Over the last few weeks, I’ve been in and out of Queenstown. It’s been a central location to base myself with summer-like weather, amazing sunsets, and one of the best lakeside Department of Conservation Campgrounds (12-mile) that I’ve found on my trip.
But I still have quite a bit of ground to cover, so week 7 took me up to Mount Cook National Park, home to the tallest mountain in the country (Mount Cook), a bunch of glaciers, and some fantastic high alpine hiking. Hence I was eager to get up there and explore.
The weather report leading up to my trip was looking pretty dire, but I decided to take a chance. Weather reporters are wrong all the time, right? Well in this case, they were spot on.
Mount Cook is about a three-hour drive from Queenstown with the last 50 miles along the shore of Lake Pukaki. I pulled out at the main viewpoint and snapped a few shots. Good thing because shortly after this, the clouds rolled in and this was the last time I’d see the mountains for the next couple of days.
New Zealand Road Trip Journal: Mount Cook (Week 7)
Waiting out the Weather in Mount Cook (Days 45-48)
I arrived to the Park in the early evening and found a campsite at the Park’s only campground located at the Hooker Valley Trailhead. As I was getting situated, a long-haired German man in his 40s (I’m guessing) named Juergen introduced himself and told me to pull up a chair. We cracked open a bottle of cheap red wine and started talking about our travels. I learned that Jeurgen was an astrophotography hobbyist who spent his free nights taking pictures of nebulas and galaxies that are over 300 million light years away. Whaaaa? Yea, mind blown. He showed me a bunch of his work and made his best case for other life forms way out there in space.
The next three days were doom and gloom. Rain, wind, yuck, yuck, yuck. If possible, I’d suggest timing your trip to Mount Cook around the weather because with rain and low clouds, you really can’t see much. I contemplated leaving, but I was scheduled to start a mountaineering course at Mount Cook in a few days time. So I found comfy bar stool at the Chamois Hotel with $4 unlimited wi-fi and got a bunch of work done.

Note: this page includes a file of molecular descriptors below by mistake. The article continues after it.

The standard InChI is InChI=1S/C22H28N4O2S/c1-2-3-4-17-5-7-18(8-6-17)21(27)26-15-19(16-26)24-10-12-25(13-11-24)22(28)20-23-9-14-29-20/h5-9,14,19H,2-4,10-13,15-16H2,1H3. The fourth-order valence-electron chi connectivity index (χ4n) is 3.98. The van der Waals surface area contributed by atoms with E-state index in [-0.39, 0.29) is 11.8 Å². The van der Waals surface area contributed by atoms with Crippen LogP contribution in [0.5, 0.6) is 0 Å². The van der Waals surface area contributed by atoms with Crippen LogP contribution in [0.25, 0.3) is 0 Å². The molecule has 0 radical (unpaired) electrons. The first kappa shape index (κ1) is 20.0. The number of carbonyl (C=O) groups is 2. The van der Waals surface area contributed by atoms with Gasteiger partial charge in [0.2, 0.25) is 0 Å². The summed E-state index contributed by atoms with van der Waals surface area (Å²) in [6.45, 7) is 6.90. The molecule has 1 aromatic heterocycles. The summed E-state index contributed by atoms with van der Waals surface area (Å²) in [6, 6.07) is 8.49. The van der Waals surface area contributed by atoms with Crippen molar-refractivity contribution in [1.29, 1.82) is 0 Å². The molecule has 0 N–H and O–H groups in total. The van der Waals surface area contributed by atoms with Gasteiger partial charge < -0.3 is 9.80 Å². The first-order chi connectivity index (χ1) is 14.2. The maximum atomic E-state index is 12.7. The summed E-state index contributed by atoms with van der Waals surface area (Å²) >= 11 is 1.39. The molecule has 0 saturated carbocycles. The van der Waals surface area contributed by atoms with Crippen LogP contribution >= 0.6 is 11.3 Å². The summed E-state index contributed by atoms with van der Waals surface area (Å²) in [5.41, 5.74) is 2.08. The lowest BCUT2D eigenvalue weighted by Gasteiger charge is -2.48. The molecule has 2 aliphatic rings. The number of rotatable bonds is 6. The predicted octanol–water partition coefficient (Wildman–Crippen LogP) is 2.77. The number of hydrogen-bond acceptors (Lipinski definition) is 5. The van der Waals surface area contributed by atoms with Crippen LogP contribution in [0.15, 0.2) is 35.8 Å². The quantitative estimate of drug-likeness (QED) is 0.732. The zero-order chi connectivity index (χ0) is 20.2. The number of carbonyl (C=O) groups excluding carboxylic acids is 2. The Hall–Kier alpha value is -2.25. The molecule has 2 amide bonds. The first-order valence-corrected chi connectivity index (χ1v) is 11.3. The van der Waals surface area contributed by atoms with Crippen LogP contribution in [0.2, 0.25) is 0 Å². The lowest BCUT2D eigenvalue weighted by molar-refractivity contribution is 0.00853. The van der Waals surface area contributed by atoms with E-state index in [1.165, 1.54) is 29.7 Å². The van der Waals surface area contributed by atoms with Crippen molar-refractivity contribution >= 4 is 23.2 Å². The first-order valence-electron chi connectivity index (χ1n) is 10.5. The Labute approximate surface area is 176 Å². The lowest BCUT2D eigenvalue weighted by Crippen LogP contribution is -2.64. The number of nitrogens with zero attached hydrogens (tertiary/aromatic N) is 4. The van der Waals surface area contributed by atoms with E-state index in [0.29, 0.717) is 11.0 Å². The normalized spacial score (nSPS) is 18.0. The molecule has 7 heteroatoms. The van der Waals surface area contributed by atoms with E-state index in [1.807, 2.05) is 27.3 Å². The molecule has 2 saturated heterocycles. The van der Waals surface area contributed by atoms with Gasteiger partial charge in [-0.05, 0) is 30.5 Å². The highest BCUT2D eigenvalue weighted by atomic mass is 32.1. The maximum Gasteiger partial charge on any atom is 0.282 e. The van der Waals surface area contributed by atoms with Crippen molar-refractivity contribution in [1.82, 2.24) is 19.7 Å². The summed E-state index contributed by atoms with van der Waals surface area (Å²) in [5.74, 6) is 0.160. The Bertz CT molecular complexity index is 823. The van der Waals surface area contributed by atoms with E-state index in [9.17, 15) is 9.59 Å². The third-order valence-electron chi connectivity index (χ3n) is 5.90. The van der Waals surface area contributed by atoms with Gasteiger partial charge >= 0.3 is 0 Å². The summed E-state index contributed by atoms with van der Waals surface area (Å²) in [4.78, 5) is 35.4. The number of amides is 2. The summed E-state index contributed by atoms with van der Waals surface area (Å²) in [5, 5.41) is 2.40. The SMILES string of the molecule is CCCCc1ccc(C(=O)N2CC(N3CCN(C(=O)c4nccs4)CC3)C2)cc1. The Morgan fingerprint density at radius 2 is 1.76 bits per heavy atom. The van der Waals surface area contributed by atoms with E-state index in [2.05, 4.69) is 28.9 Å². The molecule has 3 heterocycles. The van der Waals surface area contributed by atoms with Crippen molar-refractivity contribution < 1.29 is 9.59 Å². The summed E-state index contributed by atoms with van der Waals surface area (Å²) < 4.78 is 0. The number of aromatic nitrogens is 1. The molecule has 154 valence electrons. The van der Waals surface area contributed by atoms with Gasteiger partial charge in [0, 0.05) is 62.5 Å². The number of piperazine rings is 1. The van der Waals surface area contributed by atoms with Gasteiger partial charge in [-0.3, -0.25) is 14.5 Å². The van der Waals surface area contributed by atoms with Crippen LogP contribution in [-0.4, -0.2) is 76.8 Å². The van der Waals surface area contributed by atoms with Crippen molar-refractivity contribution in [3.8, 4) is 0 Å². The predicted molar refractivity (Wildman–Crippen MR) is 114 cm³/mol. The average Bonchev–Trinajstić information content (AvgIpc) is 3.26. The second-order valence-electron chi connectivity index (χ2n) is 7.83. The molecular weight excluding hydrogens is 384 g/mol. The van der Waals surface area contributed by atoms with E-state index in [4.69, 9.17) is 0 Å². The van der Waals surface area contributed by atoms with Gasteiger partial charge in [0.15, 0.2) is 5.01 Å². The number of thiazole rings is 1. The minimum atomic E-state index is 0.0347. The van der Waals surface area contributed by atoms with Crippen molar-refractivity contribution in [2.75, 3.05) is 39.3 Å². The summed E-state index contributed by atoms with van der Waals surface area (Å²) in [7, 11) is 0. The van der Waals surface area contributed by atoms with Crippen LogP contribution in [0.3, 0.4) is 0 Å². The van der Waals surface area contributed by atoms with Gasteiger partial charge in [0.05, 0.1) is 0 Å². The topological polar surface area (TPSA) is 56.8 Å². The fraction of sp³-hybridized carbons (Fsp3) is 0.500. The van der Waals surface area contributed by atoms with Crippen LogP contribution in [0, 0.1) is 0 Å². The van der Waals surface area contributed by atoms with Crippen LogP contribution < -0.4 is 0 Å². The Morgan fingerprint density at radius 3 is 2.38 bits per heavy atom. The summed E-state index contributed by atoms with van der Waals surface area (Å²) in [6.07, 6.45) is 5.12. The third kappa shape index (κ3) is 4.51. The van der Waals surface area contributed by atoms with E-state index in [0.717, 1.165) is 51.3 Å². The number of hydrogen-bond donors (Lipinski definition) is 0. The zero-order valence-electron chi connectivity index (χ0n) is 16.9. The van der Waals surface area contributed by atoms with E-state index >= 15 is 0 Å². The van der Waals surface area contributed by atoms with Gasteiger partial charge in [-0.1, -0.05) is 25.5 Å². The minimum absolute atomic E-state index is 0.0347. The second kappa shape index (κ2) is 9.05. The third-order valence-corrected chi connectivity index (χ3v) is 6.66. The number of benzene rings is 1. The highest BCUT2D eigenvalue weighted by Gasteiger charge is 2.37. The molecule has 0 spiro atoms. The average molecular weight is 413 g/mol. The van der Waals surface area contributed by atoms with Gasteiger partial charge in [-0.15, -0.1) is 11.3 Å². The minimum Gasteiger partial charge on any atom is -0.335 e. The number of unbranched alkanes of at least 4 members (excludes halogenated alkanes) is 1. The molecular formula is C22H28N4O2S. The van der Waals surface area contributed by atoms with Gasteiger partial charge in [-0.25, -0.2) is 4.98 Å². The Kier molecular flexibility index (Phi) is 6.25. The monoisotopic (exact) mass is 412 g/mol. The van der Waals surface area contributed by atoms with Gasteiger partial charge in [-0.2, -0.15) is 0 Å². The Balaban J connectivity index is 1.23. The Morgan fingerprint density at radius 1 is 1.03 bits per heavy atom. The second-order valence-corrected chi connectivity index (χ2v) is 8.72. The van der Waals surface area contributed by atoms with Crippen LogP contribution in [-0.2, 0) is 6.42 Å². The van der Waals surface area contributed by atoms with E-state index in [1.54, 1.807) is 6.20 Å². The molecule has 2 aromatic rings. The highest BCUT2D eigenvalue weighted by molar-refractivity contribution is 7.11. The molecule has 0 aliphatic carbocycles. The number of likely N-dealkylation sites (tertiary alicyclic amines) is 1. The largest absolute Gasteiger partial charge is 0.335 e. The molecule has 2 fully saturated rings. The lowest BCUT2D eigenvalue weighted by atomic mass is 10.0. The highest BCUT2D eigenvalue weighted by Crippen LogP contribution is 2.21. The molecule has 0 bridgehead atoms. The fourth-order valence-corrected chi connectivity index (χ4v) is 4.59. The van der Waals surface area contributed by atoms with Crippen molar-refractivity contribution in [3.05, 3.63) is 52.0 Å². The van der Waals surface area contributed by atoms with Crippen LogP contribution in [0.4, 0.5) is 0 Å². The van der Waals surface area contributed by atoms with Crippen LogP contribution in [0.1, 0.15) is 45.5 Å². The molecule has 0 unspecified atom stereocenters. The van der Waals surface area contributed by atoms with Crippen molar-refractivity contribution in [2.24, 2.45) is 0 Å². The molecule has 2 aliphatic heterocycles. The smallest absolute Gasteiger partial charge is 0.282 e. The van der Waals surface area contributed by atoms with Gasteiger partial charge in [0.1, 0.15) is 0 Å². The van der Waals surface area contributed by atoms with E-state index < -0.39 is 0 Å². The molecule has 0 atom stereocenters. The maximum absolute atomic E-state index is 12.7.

The sun only came out for a few hours on my third day there. As soon as the clouds parted, I closed down my computer, got out my checklist of things to do, and hit the trail.
First up was Tasman Lake where evidence of climate change is right in your face. In 1976, this lake didn’t exist. But as temperatures have gotten warmer, the 27km long Tasman Glacier that sits above this lake has started to rapidly melt. Today, the glacier is retreating at some 500m a year, and scientists predict that within 10 years, this lake will have tripled in size. Now I don’t know about you, but I find this to be frightening.
After Tasman Lake, I headed up Hooker Valley to Hooker Lake that sits at the western base of Mount Cook. Every morning at the campsite, this trail had busloads of people. And that’s no exaggeration. This is a popular spot for a reason. This had to be one of the best short day hikes I’ve ever done. Raging rivers, glaciers, waterfalls, and views of Mount Cook – all in a 5km round trip package. Luckily starting the 2.5 hour hike at 7pm meant I had the trail and the final destination all to myself. Plus the sunset was absolutely killer. Nothing like alpenglow on those icy slopes. I spent a bit of time at the lake and messed around with my tripod and my Syrp ND filter to get some silky water shots.